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Specter is 13th senator to switch since 1913

  • Story Highlights
  • Arlen Specter will become the 13th U.S. senator to switch parties since 1913
  • Joe Lieberman, who became Independent in 2006, is most recent senator to switch
  • Bob Smith of New Hampshire switched from GOP to Independent and back again
From Rob Yoon
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WASHINGTON (CNN) -- Pennsylvania Sen. Arlen Specter announced Tuesday he plans to switch from the Republican Party to join the Democrats.

Sen. Arlen Specter announced Tuesday he is switching to the Democratic Party.

Sen. Arlen Specter announced Tuesday he is switching to the Democratic Party.

With the defection, Specter becomes the 13th senator to switch parties since the direct election of U.S. senators began in 1913.

Recent senators who have switched parties are:

Richard Shelby of Alabama

Democrat, 1987-1994; Republican, 1994-present

Shelby left the Democratic Party to join the Republicans on November 9, 1994, just after 1994 midterm elections that gave Republicans control of both chambers of Congress.

Ben Nighthorse Campbell of Colorado

Democrat, 1993-1995; Republican, 1995-2005

Campbell left the Democratic Party March 3, 1995, to join the Republicans.

Joe Lieberman of Connecticut

Democrat, 1989-2006; Independent, 2006-present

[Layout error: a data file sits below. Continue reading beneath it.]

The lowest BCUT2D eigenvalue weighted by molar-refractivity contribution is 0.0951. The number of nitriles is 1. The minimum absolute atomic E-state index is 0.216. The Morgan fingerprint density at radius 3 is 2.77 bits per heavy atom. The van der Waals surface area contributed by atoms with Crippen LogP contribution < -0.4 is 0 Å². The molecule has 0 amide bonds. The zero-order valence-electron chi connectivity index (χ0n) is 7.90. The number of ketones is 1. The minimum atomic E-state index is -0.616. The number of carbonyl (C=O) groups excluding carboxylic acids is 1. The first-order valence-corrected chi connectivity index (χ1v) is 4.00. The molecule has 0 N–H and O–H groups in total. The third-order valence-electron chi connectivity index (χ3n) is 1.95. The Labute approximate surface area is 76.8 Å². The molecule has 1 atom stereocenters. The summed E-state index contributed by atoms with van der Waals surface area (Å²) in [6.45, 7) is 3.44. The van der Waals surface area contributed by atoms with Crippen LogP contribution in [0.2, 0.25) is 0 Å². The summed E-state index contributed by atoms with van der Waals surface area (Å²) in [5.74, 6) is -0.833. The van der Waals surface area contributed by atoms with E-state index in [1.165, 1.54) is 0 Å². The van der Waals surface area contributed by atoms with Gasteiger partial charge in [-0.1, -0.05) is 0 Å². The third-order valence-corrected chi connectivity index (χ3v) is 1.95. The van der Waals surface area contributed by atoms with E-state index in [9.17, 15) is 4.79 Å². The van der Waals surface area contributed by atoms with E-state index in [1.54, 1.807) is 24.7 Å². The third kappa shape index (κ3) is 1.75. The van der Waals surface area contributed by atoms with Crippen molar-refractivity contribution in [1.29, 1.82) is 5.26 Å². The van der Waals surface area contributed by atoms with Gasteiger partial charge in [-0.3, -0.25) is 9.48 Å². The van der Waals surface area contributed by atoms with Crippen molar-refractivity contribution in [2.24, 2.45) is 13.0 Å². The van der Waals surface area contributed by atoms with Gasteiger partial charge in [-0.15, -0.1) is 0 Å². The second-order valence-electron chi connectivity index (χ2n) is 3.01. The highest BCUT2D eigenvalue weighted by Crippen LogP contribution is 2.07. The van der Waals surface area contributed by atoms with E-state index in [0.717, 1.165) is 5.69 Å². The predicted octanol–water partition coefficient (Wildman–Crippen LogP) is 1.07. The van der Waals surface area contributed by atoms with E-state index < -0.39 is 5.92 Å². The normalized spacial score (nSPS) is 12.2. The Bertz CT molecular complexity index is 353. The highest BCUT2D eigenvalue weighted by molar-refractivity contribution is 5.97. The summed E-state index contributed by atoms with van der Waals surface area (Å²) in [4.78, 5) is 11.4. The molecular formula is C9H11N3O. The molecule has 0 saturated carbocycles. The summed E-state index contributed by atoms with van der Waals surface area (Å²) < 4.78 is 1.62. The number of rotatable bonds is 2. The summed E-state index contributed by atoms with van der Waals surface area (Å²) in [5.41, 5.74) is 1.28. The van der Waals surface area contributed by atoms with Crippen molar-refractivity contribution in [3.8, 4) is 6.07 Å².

Lieberman lost his state's Democratic primary in August 2006, but won re-election in November as an Independent, though he had not officially changed his voter registration. In the Senate, he continues to caucus with the Democrats.

Bob Smith of New Hampshire

Republican, 1990-July 13, 1999; Independent, July 13, 1999-November 1, 1999; Republican, November 1999-2003

Smith left the Republican Party on July 13, 1999, to become an Independent. On November 1, 1999, he switched back to the Republican Party, noting that he had never officially switched parties because his voter registration in New Hampshire remained unchanged.

Jim Jeffords of Vermont

Republican, 1989-2001; Independent, 2001-2007

Jeffords announced on May 24, 2001, that he would leave the Republican Party on June 6, 2001, to become an Independent who would caucus with Democrats. His switch gave Democrats control of the Senate, though Republicans would reclaim the chamber after the 2002 midterm elections.

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